Reagan Demands Fall of Berlin Wall and related media

Reagan Demands Fall of Berlin Wall

On June 12, 1987, in a speech delivered from the Brandenburg Gate in West Germany, President Ronald Reagan makes one of his most famous statements when he calls on Mikhail Gorbachev to tear down the Berlin Wall.

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Related Speeches & Audio (10)

  • Reagan Demands Fall of Berlin Wall
    Reagan Demands Fall of Berlin Wall

    Audio Clip (1:08)

    On June 12, 1987, in a speech delivered from the Brandenburg Gate in West Germany, President Ronald Reagan makes one of his most famous statements when he calls on Mikhail Gorbachev to tear down the Berlin Wall.

    Audio Clip (1:08)
  • Bush on the Fall of the Berlin Wall
    Bush on the Fall of the Berlin Wall

    Audio Clip (0:32)

    The day after the fall of the Berlin Wall on November 20, 1989, President George H. W. Bush met with West German Foreign Minister Hans-Dietrich Genscher to discuss plans for the reunification of Germany. As a token of his gratitude to the United States, Genscher brought President Bush a piece of the Berlin Wall. In a press conference, Bush thanks the foreign minister for the gift.

    Audio Clip (0:32)
  • Bush Calls for Glasnost in East Berlin
    Bush Calls for Glasnost in East Berlin

    Audio Clip (2:55)

    On May 31, 1989, in a speech delivered in Mainz, West Germany, President George H. W. Bush emphasizes America's desire to see the barriers between the east and west come down.

    Audio Clip (2:55)
  • West German Foreign Minister on Fall of Berlin Wall
    West German Foreign Minister on Fall of Berlin Wall

    Audio Clip (1:34)

    West German Foreign Minister Hans-Dietrich Genscher traveled to the U.S. to meet with President George H.W. Bush the day after the November 20, 1989, fall of the Berlin Wall. In his public remarks, Genscher pledges to encourage democratic reform.

    Audio Clip (1:34)
  • John F. Kennedy Rallies Hope for Berlin
    John F. Kennedy Rallies Hope for Berlin

    Audio Clip (3:22)

    In a speech delivered in Berlin on June 26, 1963, President John F. Kennedy expresses his hopes for the reunification of Germany and shows solidarity with the crowd when he says, "I take pride in the words: Ich bin ein Berliner."

    Audio Clip (3:22)
  • Reagan Addresses British Parliament
    Reagan Addresses British Parliament

    Audio Clip (0:17)

    On June 8, 1982, in the first speech by an American president to a meeting of both houses of the British Parliament, President Ronald Reagan presents his hope for a future that would "leave Marxism-Leninism on the ash heap of history."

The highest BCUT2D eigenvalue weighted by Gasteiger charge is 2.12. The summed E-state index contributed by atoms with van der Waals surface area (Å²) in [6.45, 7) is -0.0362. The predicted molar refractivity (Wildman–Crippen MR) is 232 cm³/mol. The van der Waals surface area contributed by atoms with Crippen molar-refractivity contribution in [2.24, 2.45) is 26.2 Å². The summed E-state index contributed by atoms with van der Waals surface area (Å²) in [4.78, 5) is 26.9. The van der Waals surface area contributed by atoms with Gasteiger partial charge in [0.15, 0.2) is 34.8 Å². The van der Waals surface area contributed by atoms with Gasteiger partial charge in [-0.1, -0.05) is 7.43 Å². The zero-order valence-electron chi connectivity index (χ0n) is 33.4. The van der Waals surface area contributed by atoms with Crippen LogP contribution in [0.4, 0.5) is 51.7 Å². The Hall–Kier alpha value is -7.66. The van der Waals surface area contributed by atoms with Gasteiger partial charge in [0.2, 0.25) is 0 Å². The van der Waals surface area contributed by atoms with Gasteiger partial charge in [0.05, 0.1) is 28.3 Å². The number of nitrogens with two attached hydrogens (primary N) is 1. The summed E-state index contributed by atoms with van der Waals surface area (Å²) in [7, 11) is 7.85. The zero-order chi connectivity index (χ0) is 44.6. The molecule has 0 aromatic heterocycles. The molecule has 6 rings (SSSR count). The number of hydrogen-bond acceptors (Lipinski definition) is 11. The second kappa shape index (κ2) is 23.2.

Audio Clip (0:17)
  • Ford's Address at the Helsinki Conference
    Ford's Address at the Helsinki Conference

    Audio Clip (1:54)

    On August 1, 1975, at the Helsinki Accords, a major diplomatic agreement was signed by 35 nations, including the United States and the Soviet Union, in an attempt to secure peace between the eastern and western blocs. In a speech delivered at the Finland conference, President Gerald Ford promises to do his part for the good of all nations.

    Audio Clip (1:54)
  • Reagan's Evil Empire
    Reagan's Evil Empire

    Audio Clip (0:28)

    In a speech delivered to the National Association of Evangelicals in Orlando, Florida, on March 8, 1983, President Ronald Reagan criticizes the Soviet Union’s lack of religious faith.

    Audio Clip (0:28)
  • Bush and Gorbachev Declare End of Cold War
    Bush and Gorbachev Declare End of Cold War

    Audio Clip (1:45)

    President George H. W. Bush and Soviet leader Mikhail Gorbachev declared an end to the Cold War at the Malta Summit on December 3, 1989. At a joint press conference aboard the Soviet passenger liner Maxim Gorky in Marsaxlokk Harbor, President Bush speaks about his hopes for a cooperative U.S.-Soviet relationship.

    Audio Clip (1:45)
  • The Eisenhower Doctrine
    The Eisenhower Doctrine

    Audio Clip (1:01)

    In order to suppress growing Soviet influence in the Middle East following the Suez Crisis of 1956, President Dwight D. Eisenhower appears before a joint session of Congress on January 5, 1957, to present a policy that will become known as the Eisenhower Doctrine. It holds that the United States would be authorized to provide military assistance "to secure and protect the territorial integrity" of any nations threatened by international communism.

    Audio Clip (1:01)

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    Watch the speech given by Franklin D. Roosevelt at the Moscow Conference during World War II.

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    Nixon Announces His Resignation

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    Video Clip (2:53)

    President Kennedy's diplomatic resolve was tested as tension mounted at the Berlin wall.

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